Earlier, I mentioned the discrepancy between the employment rates of those living with disabilities compared with other Canadians. However, the survey indicated that 51% of potential workers in that age group thought employers considered them disadvantaged as a result of their condition. This simply is not right. Under the new proposed legislation, organizations falling within federal jurisdiction would be required to identify, remove and prevent barriers to accessibility, including in the area of employment.

Under this important bill, the Minister of Public Services and Procurement and Accessibility would be responsible for the act and would implement aspects of it related to employment across all sectors within federal jurisdiction, including transportation, broadcasting and telecommunications.

Bill C-81 would also make use of a broader definition of disability. This speaks to the content of the motion in particular, because the definition includes a specific reference to episodic disabilities to signal our commitment to reducing barriers for people who live with episodic conditions. If passed, Bill C-81 would require consideration of the particular accessibility needs of people with a variety of disabilities, including episodic disabilities such as multiple sclerosis. For all people with disabilities, we are taking action.

To support the implementation of the proposed new legislation, the Government of Canada has committed approximately $53 million over six years toward a new strategy for an accessible Government of Canada. As part of the strategy, and as Canada's largest employer, the Government of Canada has committed to hiring at least 5,000 new employees who live with disabilities over the next five years. We are also introducing a federal internship program for Canadians with disabilities, and establishing a centralized workplace accommodation fund to better manage workplace accessibility for federal public service employees who live with disabilities. This is real action to effect change, and it will impact individuals who live with episodic disabilities.

These initiatives would support Canadians in accessing secure, gainful employment opportunities. Supporting and advancing the inclusion of people living with disabilities is not new to this government. From day one, we have been committed to this goal and have been improving our programs and benefits to better fit people's needs. This is also why we have a minister dedicated to supporting persons living with disabilities. Our approach is based on collaboration and communication. Notably, we have heard from people with episodic disabilities and stakeholder organizations that these individuals may face barriers in accessing federal supports.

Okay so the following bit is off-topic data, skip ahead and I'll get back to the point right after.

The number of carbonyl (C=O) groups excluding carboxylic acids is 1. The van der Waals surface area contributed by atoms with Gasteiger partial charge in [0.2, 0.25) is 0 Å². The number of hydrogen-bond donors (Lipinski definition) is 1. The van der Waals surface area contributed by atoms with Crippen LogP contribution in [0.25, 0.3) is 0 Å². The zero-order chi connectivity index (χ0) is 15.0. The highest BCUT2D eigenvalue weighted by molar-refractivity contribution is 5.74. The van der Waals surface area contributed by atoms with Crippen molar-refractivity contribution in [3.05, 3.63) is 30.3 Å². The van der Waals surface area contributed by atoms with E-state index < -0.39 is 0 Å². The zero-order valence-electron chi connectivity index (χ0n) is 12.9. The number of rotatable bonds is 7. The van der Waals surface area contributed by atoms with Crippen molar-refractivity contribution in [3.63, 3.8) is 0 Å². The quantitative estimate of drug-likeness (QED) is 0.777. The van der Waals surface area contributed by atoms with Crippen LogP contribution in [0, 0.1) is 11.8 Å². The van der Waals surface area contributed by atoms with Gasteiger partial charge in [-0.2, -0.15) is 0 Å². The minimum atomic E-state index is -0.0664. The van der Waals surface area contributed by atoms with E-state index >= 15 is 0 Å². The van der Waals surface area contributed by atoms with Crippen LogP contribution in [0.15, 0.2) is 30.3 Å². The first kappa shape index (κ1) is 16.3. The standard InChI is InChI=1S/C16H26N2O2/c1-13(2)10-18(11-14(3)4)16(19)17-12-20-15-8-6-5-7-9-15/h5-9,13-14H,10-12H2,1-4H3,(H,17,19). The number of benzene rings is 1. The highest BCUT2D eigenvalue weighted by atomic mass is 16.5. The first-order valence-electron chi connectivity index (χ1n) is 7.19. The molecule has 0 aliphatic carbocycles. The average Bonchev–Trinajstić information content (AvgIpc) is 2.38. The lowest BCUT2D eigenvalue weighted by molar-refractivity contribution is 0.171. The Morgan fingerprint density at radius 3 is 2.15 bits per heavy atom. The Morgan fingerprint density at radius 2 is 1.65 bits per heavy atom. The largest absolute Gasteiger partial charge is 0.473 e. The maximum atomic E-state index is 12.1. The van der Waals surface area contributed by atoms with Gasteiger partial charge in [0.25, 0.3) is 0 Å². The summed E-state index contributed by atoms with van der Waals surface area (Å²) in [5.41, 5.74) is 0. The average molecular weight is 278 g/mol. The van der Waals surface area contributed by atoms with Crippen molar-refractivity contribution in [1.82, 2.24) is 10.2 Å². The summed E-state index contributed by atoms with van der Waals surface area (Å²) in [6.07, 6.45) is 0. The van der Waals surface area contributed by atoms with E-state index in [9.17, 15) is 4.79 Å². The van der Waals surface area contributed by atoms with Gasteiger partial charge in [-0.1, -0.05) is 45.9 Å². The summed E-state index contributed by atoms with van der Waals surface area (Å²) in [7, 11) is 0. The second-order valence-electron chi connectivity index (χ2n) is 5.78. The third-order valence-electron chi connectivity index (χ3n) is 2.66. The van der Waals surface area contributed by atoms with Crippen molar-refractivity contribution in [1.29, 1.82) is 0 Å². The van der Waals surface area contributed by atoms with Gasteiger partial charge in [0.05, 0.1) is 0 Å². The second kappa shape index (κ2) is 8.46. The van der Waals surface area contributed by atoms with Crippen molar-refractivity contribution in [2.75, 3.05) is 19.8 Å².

I am proud to say that our government has taken significant action to enhance the federal programs in place to support these individuals. For example, in budget 2018, the Government of Canada announced that it would extend the employment insurance provisions for those working while on claim to sickness and maternity benefits. This would allow claimants dealing with an illness or injury to have greater flexibility managing their return to work and to keep more of their employment insurance benefits. This measure could have a positive impact on improving workforce attachment for people with episodic disabilities.

In 2017, the CRA reinstated the disability advisory committee, a committee of 12 members and two co-chairs, including people living with disabilities, advocates from the disability and indigenous communities, qualified health practitioners and tax professionals. This committee is mandated to advise the Minister of National Revenue and the commissioner of the CRA on interpreting and administering tax measures for Canadians living with disabilities in a fair, transparent and accessible way.

Enhancing the accessibility of the CRA's services to persons living with disabilities, including those with episodic disabilities, is an ongoing effort that will be greatly assisted by the committee's work. The Government of Canada is also committed to filling knowledge gaps around the experiences of people with episodic disabilities.

Statistics Canada's 2017 Canadian survey on disability is the first national survey to contain questions aimed at identifying people with episodic disabilities, and will provide valuable information to be used by governments, disability organizations, and other stakeholders. Results are expected to be released later this fall.

In these ways, the Government of Canada continues to implement its commitment to advancing the inclusion of people with episodic disabilities. We will maintain communications with Canadians with episodic disabilities so that we can always improve the support we provide and empower them to get the most out of life.